APPELLATE COURT OF ILLINOIS, FIRST DISTRICT, FOURTH DIVISION
Cross-Appellee, and PHILIP CULLMAN,
Respondent-Appellee and Cross-Appellant
541 N.E.2d 1274, 185 Ill. App. 3d 1029, 133 Ill. Dec. 836
Appeal from the Circuit Court of Cook County; the Hon. Barbara J. Disko, Judge, presiding. 1989.IL.1033
JUSTICE LINN delivered the opinion of the court. JOHNSON and McMORROW, JJ., concur.
DECISION OF THE COURT DELIVERED BY THE HONORABLE JUDGE LINN
Jackie Cullman appeals from portions of the trial court's judgment in the dissolution of her marriage to Philip. Specifically, she challenges the court's determination that the marital residence was Philip's separate, non-marital property. She further contends that the trial court erroneously limited her recovery of attorney fees by misinterpreting the parties' prenuptial agreement. Philip cross-appeals from the partial award of attorney fees to Jackie and also from the order denying his motion for fees under section 2-611 of the Code of Civil Procedure (Ill. Rev. Stat. 1985, ch. 110, par. 2-611).
We reverse in part, affirm in part, and remand.
On October 3, 1979, three days before their marriage, Jackie and Philip executed a prenuptial agreement. Philip's assets included shares of common stock valued at over one-half million dollars, representing his interest in his family-owned business, Cullman Wheel. He also owned a home in Deerfield, Illinois, valued at $145,000. His total assets were listed as $778,625 and his net as $687,625. Jackie's assets, including equity in a condominium, totaled $43,000.
The prenuptial agreement specifies that each party's listed assets were to be considered as his or her non-marital property. Further, the agreement stated that property acquired "in exchange for" nonmarital property or "acquired with the proceeds from the sale of" nonmarital property "and the increase in value of" non-marital property would retain its non-marital treatment.
The prenuptial agreement further provided that, if the parties divorced within five years, Jackie would receive $10,000, paid in three equal annual installments, in lieu of any marital rights to maintenance or support. After five years of marriage, but before 10, the sum would increase to $25,000, payable in equal annual installments over five years. After the tenth year of marriage, the agreement would terminate.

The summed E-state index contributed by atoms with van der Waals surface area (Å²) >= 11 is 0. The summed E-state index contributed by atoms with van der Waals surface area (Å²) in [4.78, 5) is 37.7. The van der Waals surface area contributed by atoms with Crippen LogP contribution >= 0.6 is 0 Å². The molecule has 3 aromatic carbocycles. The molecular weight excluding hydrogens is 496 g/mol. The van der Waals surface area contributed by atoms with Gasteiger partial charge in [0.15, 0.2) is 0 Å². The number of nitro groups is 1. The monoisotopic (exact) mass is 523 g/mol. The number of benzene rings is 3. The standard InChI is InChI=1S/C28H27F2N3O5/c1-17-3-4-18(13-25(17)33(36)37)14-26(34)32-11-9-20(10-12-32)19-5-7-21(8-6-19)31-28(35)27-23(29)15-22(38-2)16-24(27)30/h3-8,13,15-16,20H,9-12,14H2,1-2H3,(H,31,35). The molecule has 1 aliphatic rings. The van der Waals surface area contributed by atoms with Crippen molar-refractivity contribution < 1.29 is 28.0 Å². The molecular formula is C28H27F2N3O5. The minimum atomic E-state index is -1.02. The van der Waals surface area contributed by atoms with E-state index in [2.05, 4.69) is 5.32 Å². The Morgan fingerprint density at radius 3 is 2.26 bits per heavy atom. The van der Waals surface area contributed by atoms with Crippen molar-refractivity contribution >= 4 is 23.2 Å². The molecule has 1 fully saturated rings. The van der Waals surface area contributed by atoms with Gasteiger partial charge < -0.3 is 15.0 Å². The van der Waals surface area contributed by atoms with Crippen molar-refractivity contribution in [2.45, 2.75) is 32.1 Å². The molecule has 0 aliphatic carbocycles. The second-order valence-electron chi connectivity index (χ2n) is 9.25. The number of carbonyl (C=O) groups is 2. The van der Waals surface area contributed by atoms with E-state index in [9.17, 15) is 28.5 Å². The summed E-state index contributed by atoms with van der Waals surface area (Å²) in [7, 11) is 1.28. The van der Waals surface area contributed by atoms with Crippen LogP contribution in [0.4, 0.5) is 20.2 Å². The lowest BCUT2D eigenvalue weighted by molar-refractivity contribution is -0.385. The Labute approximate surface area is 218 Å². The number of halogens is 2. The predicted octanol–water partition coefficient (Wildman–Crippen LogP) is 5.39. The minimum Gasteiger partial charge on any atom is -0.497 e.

At the time the divorce proceedings began the parties had been married for over five years. Jackie filed, on grounds of physical cruelty, and Philip did not contest the action. Jackie did not dispute the validity or general interpretation of the prenuptial agreement. However, she claimed that the house in which the couple were living, placed in joint tenancy, was marital property. The trial court agreed with Philip, however, that the house was his non-marital property and awarded it to him.
The evidence reveals that when the parties were married in 1979, Philip owned as his non-marital property the Deerfield house. In 1981 he sold it and put $75,000 of the sales proceeds towards the purchase of the house in Kildeer. Title was taken in the names of Jackie and Philip, in joint tenancy. To obtain the $110,000 balance of the purchase price, the parties acquired a mortgage loan. Both signed the mortgage documents, which included the sale contract, mortgage, note, warranty deed, and bill of sale. The title insurance policy showed both parties as owners.
Jackie testified that she believed that she was an owner of the Kildeer home when they purchased it in May 1981. She did not furnish any of the purchase money but she did pay the fee for the mortgage papers. Philip did not tell her when they purchased the property that he did not intend for her to acquire an interest in ...